To do this, you’re going to need to perform a lot of security-based actions on the WindowsApps folder. Thankfully, we’ve already published a guide in the past that details step-by-step how to access your WindowsApps folder, so check it out.
Clear the Windows Store Cache
The simplest fix is to reset the Windows Store cache, which may have become cluttered and buggy over time. To do this, hit Ctrl + R, then in the Run box type
wsresetand hit Enter. A command prompt window should show up, which indicates that Windows is resetting the Store cache. When the window closes, the job is done, so you can try opening the Store again to see if it works properly.
Reinstall the Windows Store
It may seem radical, but sometimes the best way to fix the problems with the Windows Store is to reinstall. Unfortunately, it’s not quite as simple as just going to your “Apps and Features” list. (You didn’t think Microsoft would make it that easy, did you?)
You’ll need to uninstall the Windows Store through the Powershell.
- Press the Win key, type
powershell, right-click it in the search results, then “Run as administrator.”
- In Powershell, type
- Find the entry for “Microsoft.WindowsStore,” and copy the information in the “PackageFullName” line to the clipboard.
- On a new line in the Powershell, type
remove-appxpackagefollowed by a space, then paste over the PackageName you copied over to the clipboard. For me this looked like:
but for you it may vary slightly depending on your Windows Store version number.
- Hit Enter and the Windows Store will be gone. Reboot your PC.
- To reinstall the Windows Store, you’ll need to go back to Powershell as an admin and type the following:
Add-AppxPackage -register "C:\Program Files\WindowsApps\Microsoft.WindowsStore_11804.1001.8.0_x64__8wekyb3d8bbwe\AppxManifest.xml" -DisableDevelopmentMode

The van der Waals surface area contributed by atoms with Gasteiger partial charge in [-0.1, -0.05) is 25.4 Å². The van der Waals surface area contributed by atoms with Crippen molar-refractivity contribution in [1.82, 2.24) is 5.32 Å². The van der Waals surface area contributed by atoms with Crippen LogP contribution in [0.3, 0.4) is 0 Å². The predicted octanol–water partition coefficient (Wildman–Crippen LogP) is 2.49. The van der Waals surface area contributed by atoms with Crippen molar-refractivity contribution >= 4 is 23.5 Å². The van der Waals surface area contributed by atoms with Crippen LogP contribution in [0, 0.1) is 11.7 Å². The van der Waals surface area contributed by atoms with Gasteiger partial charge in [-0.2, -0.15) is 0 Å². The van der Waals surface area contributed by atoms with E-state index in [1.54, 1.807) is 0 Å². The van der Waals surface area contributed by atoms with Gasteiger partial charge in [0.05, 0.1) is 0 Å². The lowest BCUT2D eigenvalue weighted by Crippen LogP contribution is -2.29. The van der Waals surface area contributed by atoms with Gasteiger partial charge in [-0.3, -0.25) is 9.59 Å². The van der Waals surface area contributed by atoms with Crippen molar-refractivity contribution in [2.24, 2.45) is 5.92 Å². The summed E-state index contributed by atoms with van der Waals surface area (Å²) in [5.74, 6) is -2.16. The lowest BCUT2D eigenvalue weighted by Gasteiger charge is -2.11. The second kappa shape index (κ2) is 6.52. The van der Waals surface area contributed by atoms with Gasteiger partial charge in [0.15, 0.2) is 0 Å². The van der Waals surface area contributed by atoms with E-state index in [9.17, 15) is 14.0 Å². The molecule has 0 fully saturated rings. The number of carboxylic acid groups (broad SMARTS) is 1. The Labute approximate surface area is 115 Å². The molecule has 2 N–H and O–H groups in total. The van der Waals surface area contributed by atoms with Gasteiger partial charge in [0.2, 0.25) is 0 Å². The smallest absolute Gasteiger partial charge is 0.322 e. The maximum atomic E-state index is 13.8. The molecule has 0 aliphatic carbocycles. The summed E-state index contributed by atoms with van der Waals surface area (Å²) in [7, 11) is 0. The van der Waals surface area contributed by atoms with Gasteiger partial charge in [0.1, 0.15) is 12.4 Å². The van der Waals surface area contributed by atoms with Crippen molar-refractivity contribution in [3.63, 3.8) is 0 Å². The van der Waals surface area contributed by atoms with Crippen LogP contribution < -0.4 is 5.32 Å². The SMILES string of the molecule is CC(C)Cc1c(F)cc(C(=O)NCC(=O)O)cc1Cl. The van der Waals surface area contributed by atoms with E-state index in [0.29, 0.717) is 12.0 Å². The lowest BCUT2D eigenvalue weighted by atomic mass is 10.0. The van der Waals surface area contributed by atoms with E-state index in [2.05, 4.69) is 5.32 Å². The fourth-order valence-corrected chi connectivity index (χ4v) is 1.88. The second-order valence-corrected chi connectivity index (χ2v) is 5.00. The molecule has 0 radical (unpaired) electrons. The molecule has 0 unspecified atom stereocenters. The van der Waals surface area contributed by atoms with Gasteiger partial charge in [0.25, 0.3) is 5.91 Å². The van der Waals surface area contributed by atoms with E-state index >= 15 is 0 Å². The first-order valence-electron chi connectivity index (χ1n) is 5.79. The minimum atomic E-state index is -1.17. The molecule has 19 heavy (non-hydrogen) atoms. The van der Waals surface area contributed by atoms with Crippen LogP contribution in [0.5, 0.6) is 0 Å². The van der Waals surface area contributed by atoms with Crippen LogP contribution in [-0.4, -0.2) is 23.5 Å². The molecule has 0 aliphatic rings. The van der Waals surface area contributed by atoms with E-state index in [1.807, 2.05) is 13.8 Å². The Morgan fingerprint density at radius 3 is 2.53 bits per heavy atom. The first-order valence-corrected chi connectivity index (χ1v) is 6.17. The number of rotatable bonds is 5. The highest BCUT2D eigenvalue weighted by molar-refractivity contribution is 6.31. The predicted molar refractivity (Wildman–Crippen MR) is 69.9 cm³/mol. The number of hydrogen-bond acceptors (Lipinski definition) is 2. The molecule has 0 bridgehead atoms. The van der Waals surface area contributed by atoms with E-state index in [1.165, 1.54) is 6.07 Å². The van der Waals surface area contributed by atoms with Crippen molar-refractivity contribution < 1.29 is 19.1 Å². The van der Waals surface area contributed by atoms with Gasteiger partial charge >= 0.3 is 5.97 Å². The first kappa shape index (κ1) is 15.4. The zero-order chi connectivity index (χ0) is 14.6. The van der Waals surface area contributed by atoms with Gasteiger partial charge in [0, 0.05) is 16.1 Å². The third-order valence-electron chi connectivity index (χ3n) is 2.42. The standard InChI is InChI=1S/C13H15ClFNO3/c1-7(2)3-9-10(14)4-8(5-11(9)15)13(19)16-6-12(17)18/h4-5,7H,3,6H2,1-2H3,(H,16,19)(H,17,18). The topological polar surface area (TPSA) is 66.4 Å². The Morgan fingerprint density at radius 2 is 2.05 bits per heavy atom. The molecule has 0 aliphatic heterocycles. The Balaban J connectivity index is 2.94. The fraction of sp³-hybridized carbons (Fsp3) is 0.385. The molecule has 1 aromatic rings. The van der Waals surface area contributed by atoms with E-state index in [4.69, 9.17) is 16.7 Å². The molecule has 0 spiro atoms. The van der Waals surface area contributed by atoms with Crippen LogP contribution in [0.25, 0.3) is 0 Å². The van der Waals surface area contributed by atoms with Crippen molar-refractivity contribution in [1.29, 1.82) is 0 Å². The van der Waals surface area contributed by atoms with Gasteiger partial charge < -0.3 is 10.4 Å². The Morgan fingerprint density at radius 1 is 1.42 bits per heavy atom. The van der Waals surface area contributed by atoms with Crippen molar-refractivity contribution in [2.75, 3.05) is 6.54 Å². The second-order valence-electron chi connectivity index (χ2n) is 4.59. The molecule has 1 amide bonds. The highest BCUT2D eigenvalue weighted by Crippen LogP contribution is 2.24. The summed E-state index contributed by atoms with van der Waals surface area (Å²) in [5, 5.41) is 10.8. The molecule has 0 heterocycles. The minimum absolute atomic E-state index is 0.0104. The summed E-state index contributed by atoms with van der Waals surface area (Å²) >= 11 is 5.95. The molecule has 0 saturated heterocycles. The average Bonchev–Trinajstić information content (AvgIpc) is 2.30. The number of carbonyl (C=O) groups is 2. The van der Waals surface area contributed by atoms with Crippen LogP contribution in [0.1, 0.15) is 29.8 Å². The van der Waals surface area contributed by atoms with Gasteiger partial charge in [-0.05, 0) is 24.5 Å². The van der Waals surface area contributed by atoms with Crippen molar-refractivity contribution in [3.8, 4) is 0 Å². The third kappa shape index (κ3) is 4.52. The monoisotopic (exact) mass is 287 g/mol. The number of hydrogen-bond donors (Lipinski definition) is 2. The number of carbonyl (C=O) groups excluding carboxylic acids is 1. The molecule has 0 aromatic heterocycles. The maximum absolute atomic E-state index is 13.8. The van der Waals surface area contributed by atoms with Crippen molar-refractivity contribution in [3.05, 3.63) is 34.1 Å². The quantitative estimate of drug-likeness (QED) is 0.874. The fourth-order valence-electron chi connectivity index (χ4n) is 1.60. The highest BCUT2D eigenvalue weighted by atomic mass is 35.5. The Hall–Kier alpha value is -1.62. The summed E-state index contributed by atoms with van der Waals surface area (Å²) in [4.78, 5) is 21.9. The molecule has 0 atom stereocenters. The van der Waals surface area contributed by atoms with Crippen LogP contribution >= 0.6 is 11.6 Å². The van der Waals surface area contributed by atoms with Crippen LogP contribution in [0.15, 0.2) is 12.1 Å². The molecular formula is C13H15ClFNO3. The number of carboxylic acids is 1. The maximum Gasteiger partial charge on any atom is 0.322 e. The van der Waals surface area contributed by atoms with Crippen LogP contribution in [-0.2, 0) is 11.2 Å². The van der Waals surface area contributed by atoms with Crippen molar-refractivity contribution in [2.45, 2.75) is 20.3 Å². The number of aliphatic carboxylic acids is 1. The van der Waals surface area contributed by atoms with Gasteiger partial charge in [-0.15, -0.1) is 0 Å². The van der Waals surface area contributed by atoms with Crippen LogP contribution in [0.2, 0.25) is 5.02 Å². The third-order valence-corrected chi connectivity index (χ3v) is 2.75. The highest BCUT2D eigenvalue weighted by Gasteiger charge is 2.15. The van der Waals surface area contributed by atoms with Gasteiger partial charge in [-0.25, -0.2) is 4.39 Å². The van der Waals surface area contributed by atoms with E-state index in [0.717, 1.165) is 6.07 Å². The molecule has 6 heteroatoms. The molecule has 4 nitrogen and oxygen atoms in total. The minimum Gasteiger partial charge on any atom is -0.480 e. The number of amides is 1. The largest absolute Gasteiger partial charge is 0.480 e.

Disable Proxy Servers/VPNs
If you have a proxy server (or VPN for that matter) enabled, then it could be sending your Windows Store out of whack because your PC’s IP address doesn’t correspond with the details on your Windows account. So first, if you have a VPN enabled, switch it off. VPNs usually come with client applications that have a simple on/off switch.
Proxy connections, on the other hand, are a bit more sneaky, and you might not even know if you have one switched on.
To check this and switch off your proxy connection, click the Start button, then the “Settings” icon. In the Settings window, click “Network & Internet Proxy” in the pane on the left, and then make sure the “Use a proxy server” slider is switched off.
Reset Windows Store
As of the Anniversary Update, you have the option to reset Windows apps, which will clear their cache and data, essentially making them like new. It’s a little more drastic than the “WS Reset” option, as this will clear all your preferences, login details, settings and so on. (Don’t worry, you’ll still keep the app you installed from the Windows Store.)
To do this, right-click the “Start button -> Apps and Features,” then scroll down to “Store’ in your list of Apps & Features. Click it, then click “Advanced options,” and in the new window click Reset. You’ll receive a warning that you’ll lose data on this app. Click “Reset” again, and you’re done.
Re-register the Windows Store App